The state of journalism
Newspapers often toe the government line on various issues or tend to play down certain negative national traits, partly because their staff are overwhelmingly Indian, and they internalise certain notions that to an outsider would sound parochial, writes Sumana Ramanan.india Updated: Sep 20, 2009 01:24 IST
Unless a country is at war, my answer is “not at all.” Even then, newspapers must maintain their watchdog roles, instead of blindly toeing the government line in the name of being patriotic.
All would agree that a newspaper shouldn’t slant its coverage to suit a particular religion, region or socio-economic class. Then why should it make an exception when it comes to the nation-state? Why is nationalism kosher? It is admittedly a complicated question. In today’s world order, loyalty to the nation-state continues to be viewed as a more rational form of affiliation than others.
That notion filters through to newspapers, not only in India, but all over the world, to a greater or lesser extent. After all, Hindustan Times, too, has a proud tradition of being a nationalist paper. Yet that was in a completely different context, when India was under colonial rule. Today, when India seems to have developed more self-confidence, I think the rules of the game ought to be different.
Yet, even on topics that have nothing to do with a military conflict, I constantly receive letters from readers outraged that we have printed something that puts India “in poor light.”
Last month, for example, we carried the results of a countrywide survey as a prelude to a six-part series. The survey was not very flattering about the average Indian’s attitudes, finding them to be by and large regressive. For instance, more than two-thirds of those interviewed said they would support a ban on western clothes in colleges and an appalling 80 per cent said they believed rape and sexual harassment were on the rise because of the way Indian women were dressing nowadays.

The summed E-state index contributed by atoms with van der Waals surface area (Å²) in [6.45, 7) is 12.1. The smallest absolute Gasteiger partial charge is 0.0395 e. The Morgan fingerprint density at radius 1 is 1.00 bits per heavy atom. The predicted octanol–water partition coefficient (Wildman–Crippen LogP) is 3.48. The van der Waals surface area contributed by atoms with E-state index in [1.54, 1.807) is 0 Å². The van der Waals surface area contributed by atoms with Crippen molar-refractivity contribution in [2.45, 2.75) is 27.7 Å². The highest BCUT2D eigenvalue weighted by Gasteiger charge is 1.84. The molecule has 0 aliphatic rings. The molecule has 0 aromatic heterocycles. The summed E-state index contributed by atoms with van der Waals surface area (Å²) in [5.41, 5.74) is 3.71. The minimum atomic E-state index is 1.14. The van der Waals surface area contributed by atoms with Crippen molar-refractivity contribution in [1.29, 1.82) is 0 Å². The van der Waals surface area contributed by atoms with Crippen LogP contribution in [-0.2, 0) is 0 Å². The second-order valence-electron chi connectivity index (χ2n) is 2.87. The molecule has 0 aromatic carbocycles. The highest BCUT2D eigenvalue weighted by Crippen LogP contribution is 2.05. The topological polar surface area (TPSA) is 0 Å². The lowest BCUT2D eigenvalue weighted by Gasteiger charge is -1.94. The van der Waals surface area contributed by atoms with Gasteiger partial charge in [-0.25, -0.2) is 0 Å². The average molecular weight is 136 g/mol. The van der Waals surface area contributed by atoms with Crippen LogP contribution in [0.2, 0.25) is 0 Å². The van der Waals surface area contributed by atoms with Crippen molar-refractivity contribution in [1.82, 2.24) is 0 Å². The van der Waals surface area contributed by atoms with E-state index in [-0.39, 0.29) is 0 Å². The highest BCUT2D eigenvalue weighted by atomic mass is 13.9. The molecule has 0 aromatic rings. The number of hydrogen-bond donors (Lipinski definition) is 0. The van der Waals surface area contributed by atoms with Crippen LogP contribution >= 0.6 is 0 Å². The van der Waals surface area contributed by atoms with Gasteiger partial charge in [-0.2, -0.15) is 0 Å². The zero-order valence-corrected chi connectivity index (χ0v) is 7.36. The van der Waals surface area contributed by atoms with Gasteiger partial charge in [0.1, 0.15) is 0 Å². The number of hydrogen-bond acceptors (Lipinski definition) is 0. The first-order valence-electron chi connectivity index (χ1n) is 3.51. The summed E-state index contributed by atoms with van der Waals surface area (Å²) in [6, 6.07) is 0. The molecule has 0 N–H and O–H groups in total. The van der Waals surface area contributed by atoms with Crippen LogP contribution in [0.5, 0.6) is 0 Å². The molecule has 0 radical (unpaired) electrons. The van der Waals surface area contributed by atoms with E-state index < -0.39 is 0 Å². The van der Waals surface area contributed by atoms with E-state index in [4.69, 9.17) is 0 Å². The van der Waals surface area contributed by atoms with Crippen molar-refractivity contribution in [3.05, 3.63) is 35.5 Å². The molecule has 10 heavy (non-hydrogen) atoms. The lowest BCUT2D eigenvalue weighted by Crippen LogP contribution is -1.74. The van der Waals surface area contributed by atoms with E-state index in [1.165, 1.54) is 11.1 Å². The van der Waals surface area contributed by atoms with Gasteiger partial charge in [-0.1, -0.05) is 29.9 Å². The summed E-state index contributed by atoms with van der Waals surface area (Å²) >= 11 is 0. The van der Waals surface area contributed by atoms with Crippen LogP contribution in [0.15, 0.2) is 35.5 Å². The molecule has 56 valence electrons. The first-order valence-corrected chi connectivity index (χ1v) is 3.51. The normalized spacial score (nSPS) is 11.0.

Merely reporting that kicked up a small storm.
“The article, ‘India deeply conservative, resists change’ on your front page gives people a very negative image of India,” wrote one reader. “These are misunderstandings about Indians that are being propagated. We are not like that at all. Media persons are among the lucky people who have opportunities to build a positive image about India. As a citizen, I request you don’t let go of such opportunities in vain.”
Instead of being ashamed of the findings, this reader was ashamed that we had publicised them.
Last week, too, I wrote about a reader who was unhappy with us for having published the results of a poll about the state government’s plan to erect a Shivaji statue out at sea. Most of the respondents had said they thought the project was a waste of taxpayers’ money.
I would be the first to acknowledge the limitations of surveys, but neither can their findings be dismissed outright. If carried out meticulously, they often provide an inkling of social and other trends. Our duty is to merely report the results.
Newspapers often toe the government line on various issues or tend to play down certain negative national traits, partly because their staff are overwhelmingly Indian, and they internalise certain notions that to an outsider would sound parochial.
I would more than welcome letters from readers, Indian and foreign, pointing out such instances.
One measure of a person’s or nation’s self-confidence, and wisdom, is its ability to deal with criticism without crumbling to bits. Of course, one does not have to accept all criticism that comes one’s way: one can certainly refute it.
But if one wants to be considered civilised, it has to be done in a manner that respects the rule of law. Debate and argument are always energising, as long as they are intelligent and civil. Another measure of a nation’s self-confidence is its ability to laugh at itself. But how much of that do we do as a country? How much do newspapers do it? And how far will readers accept it?